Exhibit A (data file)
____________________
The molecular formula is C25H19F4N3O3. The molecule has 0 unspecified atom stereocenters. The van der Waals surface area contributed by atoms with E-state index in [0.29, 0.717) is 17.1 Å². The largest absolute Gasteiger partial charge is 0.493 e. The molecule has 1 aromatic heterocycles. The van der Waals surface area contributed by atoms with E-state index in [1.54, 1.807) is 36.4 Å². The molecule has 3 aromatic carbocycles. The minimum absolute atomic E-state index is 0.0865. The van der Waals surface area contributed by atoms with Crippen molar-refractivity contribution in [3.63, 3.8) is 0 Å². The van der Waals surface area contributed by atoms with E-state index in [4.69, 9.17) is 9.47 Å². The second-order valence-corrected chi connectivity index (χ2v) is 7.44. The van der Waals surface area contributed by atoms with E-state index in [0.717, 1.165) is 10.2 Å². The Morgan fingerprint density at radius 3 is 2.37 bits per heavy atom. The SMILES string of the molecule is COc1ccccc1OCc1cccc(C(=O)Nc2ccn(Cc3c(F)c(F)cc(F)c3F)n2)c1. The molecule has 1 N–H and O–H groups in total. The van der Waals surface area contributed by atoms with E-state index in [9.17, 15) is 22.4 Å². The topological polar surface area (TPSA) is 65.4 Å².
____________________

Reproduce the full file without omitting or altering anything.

The molecular formula is C25H19F4N3O3. The molecule has 0 unspecified atom stereocenters. The van der Waals surface area contributed by atoms with E-state index in [0.29, 0.717) is 17.1 Å². The largest absolute Gasteiger partial charge is 0.493 e. The molecule has 1 aromatic heterocycles. The van der Waals surface area contributed by atoms with E-state index in [1.54, 1.807) is 36.4 Å². The molecule has 3 aromatic carbocycles. The minimum absolute atomic E-state index is 0.0865. The van der Waals surface area contributed by atoms with Crippen molar-refractivity contribution in [3.63, 3.8) is 0 Å². The van der Waals surface area contributed by atoms with E-state index in [4.69, 9.17) is 9.47 Å². The second-order valence-corrected chi connectivity index (χ2v) is 7.44. The van der Waals surface area contributed by atoms with E-state index in [0.717, 1.165) is 10.2 Å². The Morgan fingerprint density at radius 3 is 2.37 bits per heavy atom. The SMILES string of the molecule is COc1ccccc1OCc1cccc(C(=O)Nc2ccn(Cc3c(F)c(F)cc(F)c3F)n2)c1. The molecule has 1 N–H and O–H groups in total. The van der Waals surface area contributed by atoms with E-state index in [9.17, 15) is 22.4 Å². The topological polar surface area (TPSA) is 65.4 Å².